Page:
Water hygiene within hospitals and other healthcare estates is of paramount importance. Bob Blincowe, strategic account manager – UK Healthcare, at Trend Control Systems, explains how a building energy management system (BEMS) ‘can prevent the outbreak of waterborne diseases by monitoring and controlling supply, storage, and distribution systems’.

Primarily due to their large and often complex water supply systems, hospitals and healthcare estates are potential breeding grounds for the bacteria that can cause Legionnaires’ disease and other waterborne pathogens such as Pseudomonas aeruginosa, Stenotrophomonas maltophilia, and Mycobacteria. Preventative action, as well as ongoing monitoring and management, are therefore vital in order to maintain the highest levels of protection for patients, staff, and visitors.

A clear  and  present  danger

Legionella pneumophila bacteria are common in natural water  sources  such as rivers, lakes, and reservoirs, but usually in low numbers. They may also be found in purpose-built water system infrastructures, and unless conditions are kept within certain parameters, they can thrive in cooling towers, evaporative condensers, hot and cold water systems, and spa pools. Once the bacteria proliferate, Legionnaires’ disease becomes a distinct possibility, and can cause a potentially fatal form of pneumonia. Over many years, outbreaks of Legionnaires’ disease within hospitals have made the news headlines, and this particular pathogen continues to pose a potentially lethal threat. Its devastating impact was exemplified in the outbreak at Stafford District General Hospital in 1985, when a total of 68 confirmed cases were treated, and 22 of the patients died as a result of it. A further 35 patients, 14 of whom were treated at home, were suspected cases of Legionnaires’ disease from the same source.

Government inquiry

A government inquiry was set up to investigate how the infection occurred, and why it became Britain’s largest epidemic of Legionnaires’ disease. Investigations showed how the chiller unit could have been contaminated, and how Legionella pneumophila bacteria could have been generated in the U-trap below the chiller unit. These results, together with the epidemiological evidence, suggested that the chiller unit was most likely to have been the major source of the outbreak. The impact was widespread, and it transpired that nearly one third of hospital staff had Legionella antibodies, and were likely to have worked in areas of the hospital ventilated by the contaminated heating, ventilation, and air-conditioning (HVAC) plant.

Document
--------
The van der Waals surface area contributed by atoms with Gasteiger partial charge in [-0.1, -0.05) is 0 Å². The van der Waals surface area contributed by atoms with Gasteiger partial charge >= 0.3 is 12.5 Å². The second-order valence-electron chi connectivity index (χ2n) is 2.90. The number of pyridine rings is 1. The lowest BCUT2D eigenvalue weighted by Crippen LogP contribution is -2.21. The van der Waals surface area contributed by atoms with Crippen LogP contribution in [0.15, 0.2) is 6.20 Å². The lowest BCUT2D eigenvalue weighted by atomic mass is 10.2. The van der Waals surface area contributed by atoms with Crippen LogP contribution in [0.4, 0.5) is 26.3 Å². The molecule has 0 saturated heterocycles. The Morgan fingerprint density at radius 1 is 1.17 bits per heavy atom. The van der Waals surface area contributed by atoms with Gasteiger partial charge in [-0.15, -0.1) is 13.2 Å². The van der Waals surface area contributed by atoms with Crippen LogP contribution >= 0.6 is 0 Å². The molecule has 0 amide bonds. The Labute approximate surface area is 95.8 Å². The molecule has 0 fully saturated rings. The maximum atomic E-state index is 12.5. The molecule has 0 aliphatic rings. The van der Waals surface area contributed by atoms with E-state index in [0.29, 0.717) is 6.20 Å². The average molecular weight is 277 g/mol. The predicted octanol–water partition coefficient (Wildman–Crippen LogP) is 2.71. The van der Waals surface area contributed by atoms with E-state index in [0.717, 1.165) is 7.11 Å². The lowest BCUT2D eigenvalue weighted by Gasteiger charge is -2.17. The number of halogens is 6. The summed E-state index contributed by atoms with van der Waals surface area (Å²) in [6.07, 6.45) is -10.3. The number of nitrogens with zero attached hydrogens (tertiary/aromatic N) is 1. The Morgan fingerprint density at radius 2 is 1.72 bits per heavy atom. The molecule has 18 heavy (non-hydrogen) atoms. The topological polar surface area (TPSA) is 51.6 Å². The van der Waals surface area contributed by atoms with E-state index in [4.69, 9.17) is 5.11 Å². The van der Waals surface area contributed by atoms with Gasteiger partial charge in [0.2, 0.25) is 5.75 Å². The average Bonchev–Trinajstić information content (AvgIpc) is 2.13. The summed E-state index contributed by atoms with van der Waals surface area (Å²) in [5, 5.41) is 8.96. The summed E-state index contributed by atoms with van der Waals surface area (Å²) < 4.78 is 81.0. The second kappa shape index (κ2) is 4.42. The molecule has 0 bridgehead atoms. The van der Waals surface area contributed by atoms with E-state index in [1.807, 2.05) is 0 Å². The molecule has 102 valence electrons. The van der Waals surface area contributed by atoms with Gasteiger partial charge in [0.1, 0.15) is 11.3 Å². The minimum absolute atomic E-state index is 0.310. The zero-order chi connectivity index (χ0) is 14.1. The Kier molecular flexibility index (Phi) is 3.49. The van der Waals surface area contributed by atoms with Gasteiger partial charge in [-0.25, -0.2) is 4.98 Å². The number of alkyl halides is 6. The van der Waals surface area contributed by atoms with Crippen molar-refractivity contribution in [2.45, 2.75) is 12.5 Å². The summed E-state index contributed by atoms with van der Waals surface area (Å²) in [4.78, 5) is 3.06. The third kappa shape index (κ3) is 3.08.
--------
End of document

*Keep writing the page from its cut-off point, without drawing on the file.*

Ongoing problem

Despite the lessons that could – and should – have been learned from this tragedy over the past 30 or so years, new cases of Legionnaires’ disease are still occurring with alarming regularity. In early 2018, Royal United Hospitals Bath NHS Foundation Trust was  fined  £300,000 after failing to control the risk to patients from exposure to Legionella bacteria in its water systems. In 2015, Terence Brooks, a patient at Bath’s Royal United Hospital, died from Legionnaires’ disease from a contaminated water supply. The Health and Safety Executive (HSE) launched an investigation that found that the necessary precautions to minimise the risk to patients from exposure  to Legionella had not been put in place.

The HSE’s investigation revealed that the annexe where Terence Brooks was treated was on a separate loop of the hospital’s water system to that which supplied the main ward. This failure meant the required temperature checks and tests for the presence  of Legionella bacteria in the water had not been carried out in the annexe over this period. Bristol Crown Court heard that the hospital had been warned to update the plans of its water distribution system to reduce the risk of the disease, but had not done so.

Rules and regulations